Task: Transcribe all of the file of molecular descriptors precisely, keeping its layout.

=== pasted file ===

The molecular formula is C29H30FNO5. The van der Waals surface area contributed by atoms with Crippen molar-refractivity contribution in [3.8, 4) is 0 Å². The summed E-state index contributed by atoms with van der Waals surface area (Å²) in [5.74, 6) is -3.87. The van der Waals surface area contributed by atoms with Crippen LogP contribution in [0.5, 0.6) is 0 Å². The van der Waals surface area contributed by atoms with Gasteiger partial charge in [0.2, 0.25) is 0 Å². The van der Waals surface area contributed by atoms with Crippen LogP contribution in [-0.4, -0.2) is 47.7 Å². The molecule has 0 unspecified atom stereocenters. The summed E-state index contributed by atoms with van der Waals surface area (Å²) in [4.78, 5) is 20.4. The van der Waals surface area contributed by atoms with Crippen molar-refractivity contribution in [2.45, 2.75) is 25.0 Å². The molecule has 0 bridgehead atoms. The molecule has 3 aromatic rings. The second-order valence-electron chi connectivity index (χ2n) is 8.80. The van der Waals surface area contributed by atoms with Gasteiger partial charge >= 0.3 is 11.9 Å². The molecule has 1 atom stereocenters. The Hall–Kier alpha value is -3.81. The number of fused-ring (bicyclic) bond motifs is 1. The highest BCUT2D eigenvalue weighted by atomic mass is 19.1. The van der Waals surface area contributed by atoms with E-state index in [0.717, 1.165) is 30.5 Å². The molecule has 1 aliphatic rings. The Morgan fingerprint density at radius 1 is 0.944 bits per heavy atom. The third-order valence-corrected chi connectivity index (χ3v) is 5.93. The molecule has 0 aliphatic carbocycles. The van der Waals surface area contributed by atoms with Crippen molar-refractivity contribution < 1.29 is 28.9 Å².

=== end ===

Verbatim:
The molecular formula is C29H30FNO5. The van der Waals surface area contributed by atoms with Crippen molar-refractivity contribution in [3.8, 4) is 0 Å². The summed E-state index contributed by atoms with van der Waals surface area (Å²) in [5.74, 6) is -3.87. The van der Waals surface area contributed by atoms with Crippen LogP contribution in [0.5, 0.6) is 0 Å². The van der Waals surface area contributed by atoms with Gasteiger partial charge in [0.2, 0.25) is 0 Å². The van der Waals surface area contributed by atoms with Crippen LogP contribution in [-0.4, -0.2) is 47.7 Å². The molecule has 0 unspecified atom stereocenters. The summed E-state index contributed by atoms with van der Waals surface area (Å²) in [4.78, 5) is 20.4. The van der Waals surface area contributed by atoms with Crippen molar-refractivity contribution in [2.45, 2.75) is 25.0 Å². The molecule has 0 bridgehead atoms. The molecule has 3 aromatic rings. The second-order valence-electron chi connectivity index (χ2n) is 8.80. The van der Waals surface area contributed by atoms with Gasteiger partial charge >= 0.3 is 11.9 Å². The molecule has 1 atom stereocenters. The Hall–Kier alpha value is -3.81. The number of fused-ring (bicyclic) bond motifs is 1. The highest BCUT2D eigenvalue weighted by atomic mass is 19.1. The van der Waals surface area contributed by atoms with E-state index in [0.717, 1.165) is 30.5 Å². The molecule has 1 aliphatic rings. The Morgan fingerprint density at radius 1 is 0.944 bits per heavy atom. The third-order valence-corrected chi connectivity index (χ3v) is 5.93. The molecule has 0 aliphatic carbocycles. The van der Waals surface area contributed by atoms with Crippen molar-refractivity contribution < 1.29 is 28.9 Å².